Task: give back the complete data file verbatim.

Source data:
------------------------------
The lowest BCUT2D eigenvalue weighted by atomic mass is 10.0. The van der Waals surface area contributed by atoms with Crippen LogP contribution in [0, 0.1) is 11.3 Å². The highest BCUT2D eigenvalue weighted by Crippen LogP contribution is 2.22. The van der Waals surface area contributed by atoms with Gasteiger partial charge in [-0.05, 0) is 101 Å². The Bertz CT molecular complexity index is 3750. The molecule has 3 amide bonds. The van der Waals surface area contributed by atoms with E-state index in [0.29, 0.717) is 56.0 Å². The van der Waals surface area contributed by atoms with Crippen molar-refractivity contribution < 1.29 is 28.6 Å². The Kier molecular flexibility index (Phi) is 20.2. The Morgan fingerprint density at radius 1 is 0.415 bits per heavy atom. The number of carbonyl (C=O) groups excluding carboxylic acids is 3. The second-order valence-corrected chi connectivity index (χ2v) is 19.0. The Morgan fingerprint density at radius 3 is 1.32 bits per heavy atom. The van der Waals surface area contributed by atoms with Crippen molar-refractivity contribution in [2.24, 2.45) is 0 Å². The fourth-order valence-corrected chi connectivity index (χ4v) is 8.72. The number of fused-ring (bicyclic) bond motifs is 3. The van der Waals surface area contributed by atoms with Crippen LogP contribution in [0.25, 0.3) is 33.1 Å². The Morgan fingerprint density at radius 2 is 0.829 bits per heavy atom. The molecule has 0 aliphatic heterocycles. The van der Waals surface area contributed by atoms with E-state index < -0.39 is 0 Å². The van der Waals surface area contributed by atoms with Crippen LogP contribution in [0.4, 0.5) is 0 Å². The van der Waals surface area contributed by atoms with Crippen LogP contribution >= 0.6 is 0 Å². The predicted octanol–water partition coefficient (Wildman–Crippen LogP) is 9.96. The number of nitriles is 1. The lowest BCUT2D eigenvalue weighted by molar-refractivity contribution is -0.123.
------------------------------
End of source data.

The lowest BCUT2D eigenvalue weighted by atomic mass is 10.0. The van der Waals surface area contributed by atoms with Crippen LogP contribution in [0, 0.1) is 11.3 Å². The highest BCUT2D eigenvalue weighted by Crippen LogP contribution is 2.22. The van der Waals surface area contributed by atoms with Gasteiger partial charge in [-0.05, 0) is 101 Å². The Bertz CT molecular complexity index is 3750. The molecule has 3 amide bonds. The van der Waals surface area contributed by atoms with E-state index in [0.29, 0.717) is 56.0 Å². The van der Waals surface area contributed by atoms with Crippen molar-refractivity contribution < 1.29 is 28.6 Å². The Kier molecular flexibility index (Phi) is 20.2. The Morgan fingerprint density at radius 1 is 0.415 bits per heavy atom. The number of carbonyl (C=O) groups excluding carboxylic acids is 3. The second-order valence-corrected chi connectivity index (χ2v) is 19.0. The Morgan fingerprint density at radius 3 is 1.32 bits per heavy atom. The van der Waals surface area contributed by atoms with Crippen molar-refractivity contribution in [2.24, 2.45) is 0 Å². The fourth-order valence-corrected chi connectivity index (χ4v) is 8.72. The number of fused-ring (bicyclic) bond motifs is 3. The van der Waals surface area contributed by atoms with Crippen LogP contribution in [0.25, 0.3) is 33.1 Å². The Morgan fingerprint density at radius 2 is 0.829 bits per heavy atom. The molecule has 0 aliphatic heterocycles. The van der Waals surface area contributed by atoms with E-state index < -0.39 is 0 Å². The van der Waals surface area contributed by atoms with Crippen LogP contribution in [0.4, 0.5) is 0 Å². The van der Waals surface area contributed by atoms with Crippen LogP contribution >= 0.6 is 0 Å². The predicted octanol–water partition coefficient (Wildman–Crippen LogP) is 9.96. The number of nitriles is 1. The lowest BCUT2D eigenvalue weighted by molar-refractivity contribution is -0.123.